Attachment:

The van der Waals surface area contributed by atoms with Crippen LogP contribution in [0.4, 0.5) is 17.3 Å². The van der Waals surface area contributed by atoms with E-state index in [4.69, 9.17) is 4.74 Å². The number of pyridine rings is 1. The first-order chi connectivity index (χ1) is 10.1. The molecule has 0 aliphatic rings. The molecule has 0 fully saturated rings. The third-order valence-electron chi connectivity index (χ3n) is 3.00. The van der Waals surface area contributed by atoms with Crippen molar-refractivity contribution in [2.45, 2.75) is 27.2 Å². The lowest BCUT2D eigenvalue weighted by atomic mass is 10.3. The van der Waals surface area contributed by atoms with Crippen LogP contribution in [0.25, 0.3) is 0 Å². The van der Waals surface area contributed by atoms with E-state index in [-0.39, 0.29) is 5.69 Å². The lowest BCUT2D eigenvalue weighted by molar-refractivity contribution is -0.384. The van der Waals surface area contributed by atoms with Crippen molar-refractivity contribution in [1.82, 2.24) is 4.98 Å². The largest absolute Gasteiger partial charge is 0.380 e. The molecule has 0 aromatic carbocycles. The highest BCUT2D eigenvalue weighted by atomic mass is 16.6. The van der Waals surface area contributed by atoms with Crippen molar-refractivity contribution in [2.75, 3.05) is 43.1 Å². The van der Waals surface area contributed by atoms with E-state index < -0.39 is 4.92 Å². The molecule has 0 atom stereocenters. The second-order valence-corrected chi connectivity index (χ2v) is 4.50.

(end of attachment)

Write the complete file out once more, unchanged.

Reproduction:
The van der Waals surface area contributed by atoms with Crippen LogP contribution in [0.4, 0.5) is 17.3 Å². The van der Waals surface area contributed by atoms with E-state index in [4.69, 9.17) is 4.74 Å². The number of pyridine rings is 1. The first-order chi connectivity index (χ1) is 10.1. The molecule has 0 aliphatic rings. The molecule has 0 fully saturated rings. The third-order valence-electron chi connectivity index (χ3n) is 3.00. The van der Waals surface area contributed by atoms with Crippen molar-refractivity contribution in [2.45, 2.75) is 27.2 Å². The lowest BCUT2D eigenvalue weighted by atomic mass is 10.3. The van der Waals surface area contributed by atoms with Crippen LogP contribution in [0.25, 0.3) is 0 Å². The van der Waals surface area contributed by atoms with E-state index in [-0.39, 0.29) is 5.69 Å². The lowest BCUT2D eigenvalue weighted by molar-refractivity contribution is -0.384. The van der Waals surface area contributed by atoms with Crippen molar-refractivity contribution in [1.82, 2.24) is 4.98 Å². The largest absolute Gasteiger partial charge is 0.380 e. The molecule has 0 aromatic carbocycles. The highest BCUT2D eigenvalue weighted by atomic mass is 16.6. The van der Waals surface area contributed by atoms with Crippen molar-refractivity contribution in [2.75, 3.05) is 43.1 Å². The van der Waals surface area contributed by atoms with E-state index < -0.39 is 4.92 Å². The molecule has 0 atom stereocenters. The second-order valence-corrected chi connectivity index (χ2v) is 4.50.